Stay On Schedule

One of the things that’s not often talked about for worship leaders is time management. We are given leadership over a large time portion of our church’s meeting. It’s also often the start of the meeting, so what we do with the time affects everything that follows.
Whatever time your leadership wants you to start, whether it’s right on time or 5 minutes late, try to make that your go time. I understand that some Sundays “just go weird” and stuff happens, but as a general rule don’t let “right on time” become five minutes late or “five minutes late” become 10 minutes late.
But you can start on time and still mess up the rest of the schedule if you don’t end on time. If you are asked to end at a certain time, then make sure you get done. A lot of this happens in our planning beforehand. You don’t have to be a worship leader that long to learn how many songs you need to fill the space. I can look at a set list and know by song title whether it’s too long or too short. Generally the first thing I look at is the number of songs, but you can have two different set lists, both six songs each and one would be too short and the other too long because of song length. Another factor is unique to ourselves as worship leaders. I know leaders who could take the “too short” set list and make it go overtime by stretching songs out, having long prayers between songs, etc. That’s why ultimately it’s up to us to keep our eyes on the clock.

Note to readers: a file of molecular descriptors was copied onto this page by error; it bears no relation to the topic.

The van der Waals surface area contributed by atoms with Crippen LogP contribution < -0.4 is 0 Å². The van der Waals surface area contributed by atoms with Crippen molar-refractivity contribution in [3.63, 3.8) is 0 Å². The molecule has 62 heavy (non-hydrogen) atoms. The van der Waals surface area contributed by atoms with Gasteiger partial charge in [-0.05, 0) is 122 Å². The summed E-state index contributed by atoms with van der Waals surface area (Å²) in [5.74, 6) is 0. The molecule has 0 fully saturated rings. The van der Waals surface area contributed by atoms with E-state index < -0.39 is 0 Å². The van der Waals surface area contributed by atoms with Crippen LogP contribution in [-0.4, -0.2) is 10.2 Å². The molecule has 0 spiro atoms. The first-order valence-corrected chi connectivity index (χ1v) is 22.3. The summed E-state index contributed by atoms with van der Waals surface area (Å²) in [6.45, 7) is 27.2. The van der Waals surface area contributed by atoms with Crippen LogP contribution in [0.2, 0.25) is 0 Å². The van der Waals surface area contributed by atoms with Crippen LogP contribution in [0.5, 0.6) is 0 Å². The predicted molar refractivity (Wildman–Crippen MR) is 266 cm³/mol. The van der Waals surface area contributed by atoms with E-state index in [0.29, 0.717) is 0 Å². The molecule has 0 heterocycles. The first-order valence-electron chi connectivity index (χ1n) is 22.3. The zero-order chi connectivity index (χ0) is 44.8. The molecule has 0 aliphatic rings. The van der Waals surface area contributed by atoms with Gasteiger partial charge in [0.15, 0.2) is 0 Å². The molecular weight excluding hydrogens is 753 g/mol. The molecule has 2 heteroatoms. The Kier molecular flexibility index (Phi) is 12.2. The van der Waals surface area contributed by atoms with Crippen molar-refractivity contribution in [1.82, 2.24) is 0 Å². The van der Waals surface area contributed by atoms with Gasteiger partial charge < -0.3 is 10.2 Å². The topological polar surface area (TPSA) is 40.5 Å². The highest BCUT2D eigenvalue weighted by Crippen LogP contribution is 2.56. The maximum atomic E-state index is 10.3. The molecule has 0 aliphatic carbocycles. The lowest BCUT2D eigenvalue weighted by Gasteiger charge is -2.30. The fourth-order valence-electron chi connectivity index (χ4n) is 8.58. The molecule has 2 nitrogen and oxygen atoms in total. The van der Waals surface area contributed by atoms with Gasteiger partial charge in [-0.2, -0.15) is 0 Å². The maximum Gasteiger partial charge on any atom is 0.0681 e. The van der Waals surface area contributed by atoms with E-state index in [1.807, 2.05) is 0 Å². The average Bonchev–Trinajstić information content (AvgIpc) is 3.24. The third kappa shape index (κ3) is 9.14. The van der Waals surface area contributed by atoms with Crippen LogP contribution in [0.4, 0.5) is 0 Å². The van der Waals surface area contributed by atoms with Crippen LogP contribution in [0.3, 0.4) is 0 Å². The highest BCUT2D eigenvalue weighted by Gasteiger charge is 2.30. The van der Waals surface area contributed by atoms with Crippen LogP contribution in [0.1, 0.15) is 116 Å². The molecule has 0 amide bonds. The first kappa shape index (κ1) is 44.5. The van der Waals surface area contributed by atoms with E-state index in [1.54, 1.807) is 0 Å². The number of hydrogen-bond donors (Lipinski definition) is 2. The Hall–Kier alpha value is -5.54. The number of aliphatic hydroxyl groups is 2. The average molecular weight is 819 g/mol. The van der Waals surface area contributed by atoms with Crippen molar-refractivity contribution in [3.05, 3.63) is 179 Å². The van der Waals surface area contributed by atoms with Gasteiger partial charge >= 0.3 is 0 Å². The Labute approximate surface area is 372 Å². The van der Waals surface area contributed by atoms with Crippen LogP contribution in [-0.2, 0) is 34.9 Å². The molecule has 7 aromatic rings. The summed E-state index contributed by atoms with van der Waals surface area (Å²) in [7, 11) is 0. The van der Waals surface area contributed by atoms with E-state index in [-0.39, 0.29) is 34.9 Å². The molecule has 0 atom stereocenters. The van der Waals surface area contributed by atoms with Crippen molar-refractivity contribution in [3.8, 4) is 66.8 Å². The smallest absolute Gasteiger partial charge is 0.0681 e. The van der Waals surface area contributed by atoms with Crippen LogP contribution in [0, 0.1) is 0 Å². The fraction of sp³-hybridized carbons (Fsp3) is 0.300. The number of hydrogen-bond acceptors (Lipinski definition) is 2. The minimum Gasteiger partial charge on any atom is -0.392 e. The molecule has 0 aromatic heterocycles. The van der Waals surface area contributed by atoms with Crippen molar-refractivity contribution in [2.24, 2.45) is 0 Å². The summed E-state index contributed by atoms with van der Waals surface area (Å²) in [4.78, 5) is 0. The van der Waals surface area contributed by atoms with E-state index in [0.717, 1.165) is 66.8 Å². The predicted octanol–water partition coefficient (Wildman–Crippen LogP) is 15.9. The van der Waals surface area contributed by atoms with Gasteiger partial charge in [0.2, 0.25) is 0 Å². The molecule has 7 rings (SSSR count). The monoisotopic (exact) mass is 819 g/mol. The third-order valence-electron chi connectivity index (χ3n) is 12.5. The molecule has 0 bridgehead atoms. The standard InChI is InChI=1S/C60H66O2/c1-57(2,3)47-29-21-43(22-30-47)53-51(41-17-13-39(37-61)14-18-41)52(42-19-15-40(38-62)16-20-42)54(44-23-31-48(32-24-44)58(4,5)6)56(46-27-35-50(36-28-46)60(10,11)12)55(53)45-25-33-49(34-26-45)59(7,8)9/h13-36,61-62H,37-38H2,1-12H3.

We have a nice big clock in the back of our sanctuary. I keep my eye on it as the service goes on.  Maybe I’ve camped out on a song in the middle of the set and I need to cut one of the last songs, or only do the chorus or something else to get things back on track. Maybe something is really working and I look up to see we’ve got some extra time so I know I can just sort of pause in this moment without the restraint of a time concern.
Worship times aren’t static. The set list is a guide more than a hard and fast rule. It’s possible that God the Spirit will move in a certain song which means that I need to cut part or all of another song. Part of being an effective worship leader and a good part of your church’s ministry team is developing good clock management in your worship leading. It might feel forced or awkward at first, but over time it becomes natural and seamless.

Continue reading “Stay On Schedule”